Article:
A Suffolk County jury in New York could possibly decide on lesser charges for Michael Valva, a former New York cop on trial for the murder of his 8-year-old son, Thomas Valva.
On Tuesday, a judge ruled that the jury in Valva’s trial has the decision to charge Valva with second-degree manslaughter and criminally negligent homicide, Newsday reports.
As CrimeOnline previously reported, Valva is currently on trial for the murder of Thomas, who froze to death in 2020 after being forced to sleep in an unheated garage in their Long Island garage. The temperatures on the night in question had plummeted to 19 degrees. Thomas’ 10-year-old brother, Anthony, was also forced to sleep in the unheated garage.
Valva’s then-fiancée, Angela Pollina, 45, is a co-defendant in the case. Both defendants pleaded not guilty to murder and child endangerment charges. Pollina’s trial has not yet started.
Meanwhile, Valva, who had the option of taking the stand in his own defense this week, will not be doing so, Patch reports. On Tuesday, defense lawyer Anthony LaPinta rested the case.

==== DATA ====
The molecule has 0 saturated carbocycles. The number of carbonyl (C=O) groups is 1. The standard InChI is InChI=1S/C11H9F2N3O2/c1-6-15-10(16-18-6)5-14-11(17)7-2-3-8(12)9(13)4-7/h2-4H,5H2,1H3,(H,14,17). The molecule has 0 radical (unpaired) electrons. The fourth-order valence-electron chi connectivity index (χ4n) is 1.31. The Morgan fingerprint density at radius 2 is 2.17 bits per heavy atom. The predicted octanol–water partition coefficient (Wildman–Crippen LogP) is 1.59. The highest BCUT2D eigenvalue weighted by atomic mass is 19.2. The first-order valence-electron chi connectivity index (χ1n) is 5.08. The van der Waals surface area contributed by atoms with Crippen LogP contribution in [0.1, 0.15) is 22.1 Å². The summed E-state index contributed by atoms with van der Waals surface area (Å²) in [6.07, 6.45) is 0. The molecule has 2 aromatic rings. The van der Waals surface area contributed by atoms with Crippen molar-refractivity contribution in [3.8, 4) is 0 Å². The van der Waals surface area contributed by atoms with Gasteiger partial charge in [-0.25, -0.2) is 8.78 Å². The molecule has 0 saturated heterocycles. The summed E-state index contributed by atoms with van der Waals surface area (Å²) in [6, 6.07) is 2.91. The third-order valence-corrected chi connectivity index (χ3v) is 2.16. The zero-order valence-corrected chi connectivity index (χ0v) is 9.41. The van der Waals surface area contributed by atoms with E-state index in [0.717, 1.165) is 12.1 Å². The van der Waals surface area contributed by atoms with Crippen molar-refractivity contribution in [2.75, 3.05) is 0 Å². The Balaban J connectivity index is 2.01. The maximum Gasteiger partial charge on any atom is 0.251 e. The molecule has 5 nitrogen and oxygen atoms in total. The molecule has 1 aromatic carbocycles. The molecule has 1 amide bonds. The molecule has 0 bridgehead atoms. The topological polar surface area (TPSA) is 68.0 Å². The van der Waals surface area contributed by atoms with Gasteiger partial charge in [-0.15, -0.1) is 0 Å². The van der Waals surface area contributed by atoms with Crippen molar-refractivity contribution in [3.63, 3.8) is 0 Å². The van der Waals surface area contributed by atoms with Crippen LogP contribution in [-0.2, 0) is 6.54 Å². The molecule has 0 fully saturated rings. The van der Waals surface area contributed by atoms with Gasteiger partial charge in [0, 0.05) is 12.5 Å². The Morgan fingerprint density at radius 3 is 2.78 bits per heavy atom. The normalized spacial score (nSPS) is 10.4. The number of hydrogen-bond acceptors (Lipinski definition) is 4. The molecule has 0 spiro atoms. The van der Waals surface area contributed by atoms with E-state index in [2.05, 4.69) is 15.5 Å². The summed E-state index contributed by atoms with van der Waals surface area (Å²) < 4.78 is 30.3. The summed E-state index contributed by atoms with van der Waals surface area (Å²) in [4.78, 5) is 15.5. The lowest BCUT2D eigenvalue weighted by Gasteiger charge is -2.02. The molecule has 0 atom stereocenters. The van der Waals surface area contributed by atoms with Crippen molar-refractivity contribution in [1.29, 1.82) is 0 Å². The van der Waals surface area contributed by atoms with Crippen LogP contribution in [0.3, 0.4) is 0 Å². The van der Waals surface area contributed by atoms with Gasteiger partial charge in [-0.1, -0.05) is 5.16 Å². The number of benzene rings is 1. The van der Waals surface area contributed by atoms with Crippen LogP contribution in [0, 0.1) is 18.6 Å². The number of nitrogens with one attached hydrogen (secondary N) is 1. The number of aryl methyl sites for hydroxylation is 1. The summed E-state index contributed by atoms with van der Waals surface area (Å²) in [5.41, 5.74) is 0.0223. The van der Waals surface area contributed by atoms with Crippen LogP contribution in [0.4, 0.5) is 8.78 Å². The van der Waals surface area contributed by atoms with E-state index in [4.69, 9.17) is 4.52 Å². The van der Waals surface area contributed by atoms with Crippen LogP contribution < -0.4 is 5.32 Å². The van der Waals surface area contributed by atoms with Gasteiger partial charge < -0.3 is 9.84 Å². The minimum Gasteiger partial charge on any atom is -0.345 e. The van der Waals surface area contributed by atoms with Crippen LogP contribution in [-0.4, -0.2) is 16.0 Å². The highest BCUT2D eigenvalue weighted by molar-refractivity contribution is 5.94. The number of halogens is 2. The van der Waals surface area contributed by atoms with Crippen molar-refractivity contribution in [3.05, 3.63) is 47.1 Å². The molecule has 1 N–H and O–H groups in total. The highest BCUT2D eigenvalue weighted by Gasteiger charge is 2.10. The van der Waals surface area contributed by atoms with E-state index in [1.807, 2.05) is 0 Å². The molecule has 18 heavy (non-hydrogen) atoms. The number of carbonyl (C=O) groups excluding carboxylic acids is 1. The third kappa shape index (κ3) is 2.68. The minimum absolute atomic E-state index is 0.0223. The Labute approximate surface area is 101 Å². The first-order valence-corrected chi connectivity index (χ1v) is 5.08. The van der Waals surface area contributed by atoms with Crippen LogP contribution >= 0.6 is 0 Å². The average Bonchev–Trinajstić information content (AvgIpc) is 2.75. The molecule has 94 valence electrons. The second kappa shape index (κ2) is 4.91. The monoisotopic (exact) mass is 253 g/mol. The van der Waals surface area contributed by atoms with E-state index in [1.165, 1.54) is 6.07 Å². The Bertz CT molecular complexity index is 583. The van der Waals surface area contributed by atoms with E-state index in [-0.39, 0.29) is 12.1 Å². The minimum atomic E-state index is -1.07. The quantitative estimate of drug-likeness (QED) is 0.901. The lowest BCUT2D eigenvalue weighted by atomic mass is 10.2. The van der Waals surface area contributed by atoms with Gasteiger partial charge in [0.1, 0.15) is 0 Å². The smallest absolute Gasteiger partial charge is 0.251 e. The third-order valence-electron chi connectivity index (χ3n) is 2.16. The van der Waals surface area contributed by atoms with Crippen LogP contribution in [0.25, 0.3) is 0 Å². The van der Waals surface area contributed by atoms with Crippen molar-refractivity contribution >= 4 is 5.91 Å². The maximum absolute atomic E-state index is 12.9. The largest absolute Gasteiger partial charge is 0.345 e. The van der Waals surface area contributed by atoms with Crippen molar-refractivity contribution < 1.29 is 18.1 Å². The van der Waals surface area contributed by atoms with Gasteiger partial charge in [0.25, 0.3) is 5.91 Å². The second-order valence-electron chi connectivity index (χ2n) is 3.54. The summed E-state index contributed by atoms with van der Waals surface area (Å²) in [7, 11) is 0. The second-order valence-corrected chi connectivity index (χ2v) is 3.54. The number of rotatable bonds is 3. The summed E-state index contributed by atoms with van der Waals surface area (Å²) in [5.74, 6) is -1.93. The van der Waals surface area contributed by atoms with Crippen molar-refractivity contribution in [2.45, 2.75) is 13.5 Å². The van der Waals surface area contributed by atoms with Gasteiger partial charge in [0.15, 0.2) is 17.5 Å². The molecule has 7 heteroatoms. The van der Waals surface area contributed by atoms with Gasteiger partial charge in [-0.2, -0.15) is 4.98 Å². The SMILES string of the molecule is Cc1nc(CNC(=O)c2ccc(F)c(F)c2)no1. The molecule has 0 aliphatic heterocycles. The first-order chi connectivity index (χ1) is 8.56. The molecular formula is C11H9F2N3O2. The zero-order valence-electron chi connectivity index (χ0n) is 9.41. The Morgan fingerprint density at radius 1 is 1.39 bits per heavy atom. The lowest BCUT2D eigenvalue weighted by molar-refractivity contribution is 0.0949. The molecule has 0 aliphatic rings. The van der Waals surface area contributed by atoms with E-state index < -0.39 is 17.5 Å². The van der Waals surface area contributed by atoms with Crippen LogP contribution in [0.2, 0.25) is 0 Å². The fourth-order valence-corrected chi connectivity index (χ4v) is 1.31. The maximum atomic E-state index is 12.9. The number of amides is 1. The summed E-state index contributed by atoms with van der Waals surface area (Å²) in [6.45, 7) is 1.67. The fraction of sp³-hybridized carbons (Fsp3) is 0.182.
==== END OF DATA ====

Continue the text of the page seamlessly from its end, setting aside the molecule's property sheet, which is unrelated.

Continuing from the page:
Prosecutors told the jury during opening statements that Thomas and Anthony suffered years of abuse at the hands of their father, often arriving at school with bruises and scratching — and hungry.
“They were observed at school literally eating crumbs off the floor,” assistant Suffolk County District Attorney Laura Newcombe said.
On the day of his death, the victim’s body temperature was 76.1 degrees. Suffolk County’s chief medical examiner testified last month that Thomas died from hypothermia.
Valva’s attorney laid the blame at Pollina’s feet, saying she constantly told him he was being too lenient with the boys and that Valva was desperate to make things work. He painted her as the wicked stepmother.
“You are making it too comfortable for them,” she allegedly told Valva, according to attorney Anthony La Pinta. “Let them be uncomfortable. That will teach them to control themselves.”
Valva, La Pinta said during his opening statement, “never ever thought that either of his boys could die from being in that garage,” WCBS reported.
When Valva arrived at the hospital to see his son in January 2020, he had no emotion, paramedic Erin Lambert previously testified.
“There were no tears. There was no emotion,” Lambert said, recalling when the suspect saw his son in a bed at the hospital.
“Somebody, a staff member came into the room and asked him if he needed a drink, a chair, to make a phone call. He turned and said, ‘No, I’ve been in more stressful situations.’”
Closing arguments are expected next in the case. Check back for updates.
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[Featured image: Thomas Valva/Handout]
Additional reporting by Ellen Killoran and KC Wildmoon